This rest area stands against the desert backdrop near Abiquiu, New Mexico.
Think back to your last road trip. Where did you stop for a bite to eat? What scenery did you study when you paused to stretch your legs?
Before options like drive-thrus and commercial travel centers made road travel a little more convenient, small roadside rest areas, many of which were built as part of the Federal Aid Highway Act of 1956, were a driver’s only option.
On a drive from Los Angeles to Austin, Texas, in 2007, photographer Ryann Ford took notice of these rest shelters. “As a photographer, it’s hard not to notice them,” she says. “They’re perfect minimalist structures set on a perfect landscape. And they’re each different in their own way.”
For the last six years, Ford has traveled the country documenting rest shelters along highways and in state and national parks.
“I think they tell the story of a different time,” she says. “Now, we’re so rushed with our travel. We just want to get from point A to point B really quickly, whether it’s by plane or jumping on the fastest highway and getting there as fast as possible. If you eat, it’s through a drive-thru. [These rest shelters] tell the story of a different era in travel, when it was about the journey.”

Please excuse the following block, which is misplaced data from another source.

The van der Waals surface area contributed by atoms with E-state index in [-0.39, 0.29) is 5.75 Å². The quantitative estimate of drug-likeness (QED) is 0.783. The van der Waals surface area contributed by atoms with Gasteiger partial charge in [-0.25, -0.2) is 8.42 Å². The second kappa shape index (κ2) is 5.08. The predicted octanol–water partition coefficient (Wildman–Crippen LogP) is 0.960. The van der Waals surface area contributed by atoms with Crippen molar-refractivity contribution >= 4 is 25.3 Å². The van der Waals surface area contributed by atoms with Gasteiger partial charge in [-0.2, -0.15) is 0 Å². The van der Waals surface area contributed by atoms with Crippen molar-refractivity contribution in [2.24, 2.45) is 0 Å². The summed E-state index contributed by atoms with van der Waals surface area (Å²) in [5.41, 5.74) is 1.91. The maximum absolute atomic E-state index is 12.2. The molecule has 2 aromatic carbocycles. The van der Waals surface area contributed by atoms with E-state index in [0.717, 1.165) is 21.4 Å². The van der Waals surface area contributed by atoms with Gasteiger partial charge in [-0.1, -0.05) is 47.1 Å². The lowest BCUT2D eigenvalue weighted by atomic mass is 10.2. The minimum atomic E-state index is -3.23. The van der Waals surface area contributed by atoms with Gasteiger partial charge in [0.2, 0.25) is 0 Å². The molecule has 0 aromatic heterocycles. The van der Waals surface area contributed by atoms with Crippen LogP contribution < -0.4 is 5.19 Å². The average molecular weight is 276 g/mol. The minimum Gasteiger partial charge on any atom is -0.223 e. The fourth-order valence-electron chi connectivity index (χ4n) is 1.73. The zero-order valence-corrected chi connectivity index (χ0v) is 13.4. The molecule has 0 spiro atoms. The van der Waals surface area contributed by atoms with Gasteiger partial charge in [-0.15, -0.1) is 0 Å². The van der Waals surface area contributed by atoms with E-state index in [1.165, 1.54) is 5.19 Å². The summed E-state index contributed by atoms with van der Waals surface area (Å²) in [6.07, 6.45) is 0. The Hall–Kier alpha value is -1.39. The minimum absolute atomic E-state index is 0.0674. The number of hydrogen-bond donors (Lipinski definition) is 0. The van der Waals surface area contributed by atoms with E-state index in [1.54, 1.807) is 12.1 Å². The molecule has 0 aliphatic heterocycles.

You can explore Ford’s full collection of photographs in her book, The Last Stop: Vanishing Relics of the American Roadside, due out from powerHouse Books next spring. Until then, you can see a sampling of her photos in the Summer 2015 issue of Preservation.
We’ve also shared a few more of her images here. And we’d love to hear from you. Share your memories of roadside rest areas below.... Read More →
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Lauren Walser is the Los Angeles-based Field Editor at Preservation magazine. She enjoys writing and thinking about history, art, architecture, and public space.